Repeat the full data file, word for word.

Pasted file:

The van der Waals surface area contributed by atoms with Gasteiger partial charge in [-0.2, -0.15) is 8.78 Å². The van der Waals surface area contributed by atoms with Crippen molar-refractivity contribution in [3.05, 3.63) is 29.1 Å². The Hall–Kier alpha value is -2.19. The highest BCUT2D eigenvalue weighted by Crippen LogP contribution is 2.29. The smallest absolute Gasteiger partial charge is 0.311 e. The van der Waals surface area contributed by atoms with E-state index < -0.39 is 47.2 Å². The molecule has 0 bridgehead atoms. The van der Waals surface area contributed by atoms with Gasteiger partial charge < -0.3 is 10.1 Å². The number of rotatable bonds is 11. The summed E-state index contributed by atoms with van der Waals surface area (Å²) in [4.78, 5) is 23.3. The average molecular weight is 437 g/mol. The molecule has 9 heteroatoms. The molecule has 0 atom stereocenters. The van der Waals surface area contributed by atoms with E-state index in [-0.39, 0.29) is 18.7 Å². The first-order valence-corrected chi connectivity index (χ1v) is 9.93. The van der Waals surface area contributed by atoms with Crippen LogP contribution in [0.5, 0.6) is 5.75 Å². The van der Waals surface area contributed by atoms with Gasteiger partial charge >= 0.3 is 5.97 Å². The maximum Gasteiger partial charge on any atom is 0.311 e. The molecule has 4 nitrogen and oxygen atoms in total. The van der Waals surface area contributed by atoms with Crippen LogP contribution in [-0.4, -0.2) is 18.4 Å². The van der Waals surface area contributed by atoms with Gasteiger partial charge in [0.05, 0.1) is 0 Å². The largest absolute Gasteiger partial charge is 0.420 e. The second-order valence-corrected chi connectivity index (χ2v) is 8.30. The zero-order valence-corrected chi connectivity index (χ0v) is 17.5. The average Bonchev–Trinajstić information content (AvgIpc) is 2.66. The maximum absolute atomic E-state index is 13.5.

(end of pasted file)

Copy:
The van der Waals surface area contributed by atoms with Gasteiger partial charge in [-0.2, -0.15) is 8.78 Å². The van der Waals surface area contributed by atoms with Crippen molar-refractivity contribution in [3.05, 3.63) is 29.1 Å². The Hall–Kier alpha value is -2.19. The highest BCUT2D eigenvalue weighted by Crippen LogP contribution is 2.29. The smallest absolute Gasteiger partial charge is 0.311 e. The van der Waals surface area contributed by atoms with E-state index < -0.39 is 47.2 Å². The molecule has 0 bridgehead atoms. The van der Waals surface area contributed by atoms with Gasteiger partial charge < -0.3 is 10.1 Å². The number of rotatable bonds is 11. The summed E-state index contributed by atoms with van der Waals surface area (Å²) in [4.78, 5) is 23.3. The average molecular weight is 437 g/mol. The molecule has 9 heteroatoms. The molecule has 0 atom stereocenters. The van der Waals surface area contributed by atoms with E-state index in [-0.39, 0.29) is 18.7 Å². The first-order valence-corrected chi connectivity index (χ1v) is 9.93. The van der Waals surface area contributed by atoms with Crippen LogP contribution in [0.5, 0.6) is 5.75 Å². The van der Waals surface area contributed by atoms with Gasteiger partial charge >= 0.3 is 5.97 Å². The maximum Gasteiger partial charge on any atom is 0.311 e. The molecule has 4 nitrogen and oxygen atoms in total. The van der Waals surface area contributed by atoms with Crippen LogP contribution in [-0.4, -0.2) is 18.4 Å². The van der Waals surface area contributed by atoms with Gasteiger partial charge in [0.05, 0.1) is 0 Å². The largest absolute Gasteiger partial charge is 0.420 e. The second-order valence-corrected chi connectivity index (χ2v) is 8.30. The zero-order valence-corrected chi connectivity index (χ0v) is 17.5. The average Bonchev–Trinajstić information content (AvgIpc) is 2.66. The maximum absolute atomic E-state index is 13.5.